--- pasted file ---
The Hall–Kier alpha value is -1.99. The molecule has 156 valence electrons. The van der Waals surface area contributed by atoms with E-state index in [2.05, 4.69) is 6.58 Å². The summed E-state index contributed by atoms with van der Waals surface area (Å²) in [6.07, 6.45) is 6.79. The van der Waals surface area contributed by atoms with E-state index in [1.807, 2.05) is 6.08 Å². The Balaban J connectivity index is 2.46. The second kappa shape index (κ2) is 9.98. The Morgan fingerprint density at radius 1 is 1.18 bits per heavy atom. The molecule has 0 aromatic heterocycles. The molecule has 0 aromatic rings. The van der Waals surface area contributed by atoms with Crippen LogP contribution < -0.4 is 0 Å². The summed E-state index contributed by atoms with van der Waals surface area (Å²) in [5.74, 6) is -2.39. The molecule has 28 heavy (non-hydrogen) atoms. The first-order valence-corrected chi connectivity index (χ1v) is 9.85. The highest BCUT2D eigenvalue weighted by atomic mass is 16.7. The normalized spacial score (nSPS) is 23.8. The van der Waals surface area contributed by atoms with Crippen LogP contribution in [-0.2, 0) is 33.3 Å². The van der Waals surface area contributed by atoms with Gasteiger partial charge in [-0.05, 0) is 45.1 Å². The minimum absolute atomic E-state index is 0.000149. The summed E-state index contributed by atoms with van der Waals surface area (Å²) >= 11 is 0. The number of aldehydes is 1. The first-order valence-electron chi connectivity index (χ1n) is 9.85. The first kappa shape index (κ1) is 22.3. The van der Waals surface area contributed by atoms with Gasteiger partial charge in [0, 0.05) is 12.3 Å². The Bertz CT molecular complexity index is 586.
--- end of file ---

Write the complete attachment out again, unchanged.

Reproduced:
The Hall–Kier alpha value is -1.99. The molecule has 156 valence electrons. The van der Waals surface area contributed by atoms with E-state index in [2.05, 4.69) is 6.58 Å². The summed E-state index contributed by atoms with van der Waals surface area (Å²) in [6.07, 6.45) is 6.79. The van der Waals surface area contributed by atoms with E-state index in [1.807, 2.05) is 6.08 Å². The Balaban J connectivity index is 2.46. The second kappa shape index (κ2) is 9.98. The Morgan fingerprint density at radius 1 is 1.18 bits per heavy atom. The molecule has 0 aromatic heterocycles. The molecule has 0 aromatic rings. The van der Waals surface area contributed by atoms with Crippen LogP contribution < -0.4 is 0 Å². The summed E-state index contributed by atoms with van der Waals surface area (Å²) in [5.74, 6) is -2.39. The molecule has 28 heavy (non-hydrogen) atoms. The first-order valence-corrected chi connectivity index (χ1v) is 9.85. The highest BCUT2D eigenvalue weighted by atomic mass is 16.7. The normalized spacial score (nSPS) is 23.8. The van der Waals surface area contributed by atoms with Crippen LogP contribution in [-0.2, 0) is 33.3 Å². The van der Waals surface area contributed by atoms with Gasteiger partial charge in [-0.05, 0) is 45.1 Å². The minimum absolute atomic E-state index is 0.000149. The summed E-state index contributed by atoms with van der Waals surface area (Å²) >= 11 is 0. The number of aldehydes is 1. The first-order valence-electron chi connectivity index (χ1n) is 9.85. The first kappa shape index (κ1) is 22.3. The van der Waals surface area contributed by atoms with Gasteiger partial charge in [0, 0.05) is 12.3 Å². The Bertz CT molecular complexity index is 586.